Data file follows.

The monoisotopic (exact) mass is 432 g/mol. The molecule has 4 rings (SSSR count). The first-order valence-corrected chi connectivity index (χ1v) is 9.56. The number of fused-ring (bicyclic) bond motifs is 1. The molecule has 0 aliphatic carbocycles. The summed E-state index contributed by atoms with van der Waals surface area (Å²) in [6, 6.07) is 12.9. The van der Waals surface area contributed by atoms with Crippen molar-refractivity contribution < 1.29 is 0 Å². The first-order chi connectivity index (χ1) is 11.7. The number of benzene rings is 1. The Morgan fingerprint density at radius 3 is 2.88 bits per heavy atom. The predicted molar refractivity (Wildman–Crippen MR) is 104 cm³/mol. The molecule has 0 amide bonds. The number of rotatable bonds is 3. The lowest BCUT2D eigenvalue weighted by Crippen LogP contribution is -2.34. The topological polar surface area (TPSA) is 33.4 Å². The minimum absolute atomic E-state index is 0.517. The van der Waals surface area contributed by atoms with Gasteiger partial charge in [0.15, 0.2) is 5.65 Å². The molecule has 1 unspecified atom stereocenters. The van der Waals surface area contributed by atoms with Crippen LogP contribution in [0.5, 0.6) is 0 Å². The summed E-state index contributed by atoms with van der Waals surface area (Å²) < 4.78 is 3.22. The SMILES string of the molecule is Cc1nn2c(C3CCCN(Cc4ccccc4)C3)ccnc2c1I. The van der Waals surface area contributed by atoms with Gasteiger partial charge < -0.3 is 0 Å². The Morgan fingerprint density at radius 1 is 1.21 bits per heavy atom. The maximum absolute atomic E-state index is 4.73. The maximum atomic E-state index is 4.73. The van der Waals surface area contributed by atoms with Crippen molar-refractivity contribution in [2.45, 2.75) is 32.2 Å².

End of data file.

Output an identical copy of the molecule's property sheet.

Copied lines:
The monoisotopic (exact) mass is 432 g/mol. The molecule has 4 rings (SSSR count). The first-order valence-corrected chi connectivity index (χ1v) is 9.56. The number of fused-ring (bicyclic) bond motifs is 1. The molecule has 0 aliphatic carbocycles. The summed E-state index contributed by atoms with van der Waals surface area (Å²) in [6, 6.07) is 12.9. The van der Waals surface area contributed by atoms with Crippen molar-refractivity contribution < 1.29 is 0 Å². The first-order chi connectivity index (χ1) is 11.7. The number of benzene rings is 1. The Morgan fingerprint density at radius 3 is 2.88 bits per heavy atom. The predicted molar refractivity (Wildman–Crippen MR) is 104 cm³/mol. The molecule has 0 amide bonds. The number of rotatable bonds is 3. The lowest BCUT2D eigenvalue weighted by Crippen LogP contribution is -2.34. The topological polar surface area (TPSA) is 33.4 Å². The minimum absolute atomic E-state index is 0.517. The van der Waals surface area contributed by atoms with Gasteiger partial charge in [0.15, 0.2) is 5.65 Å². The molecule has 1 unspecified atom stereocenters. The van der Waals surface area contributed by atoms with Crippen LogP contribution in [0.5, 0.6) is 0 Å². The summed E-state index contributed by atoms with van der Waals surface area (Å²) < 4.78 is 3.22. The SMILES string of the molecule is Cc1nn2c(C3CCCN(Cc4ccccc4)C3)ccnc2c1I. The van der Waals surface area contributed by atoms with Gasteiger partial charge < -0.3 is 0 Å². The Morgan fingerprint density at radius 1 is 1.21 bits per heavy atom. The maximum absolute atomic E-state index is 4.73. The maximum atomic E-state index is 4.73. The van der Waals surface area contributed by atoms with Crippen molar-refractivity contribution in [2.45, 2.75) is 32.2 Å².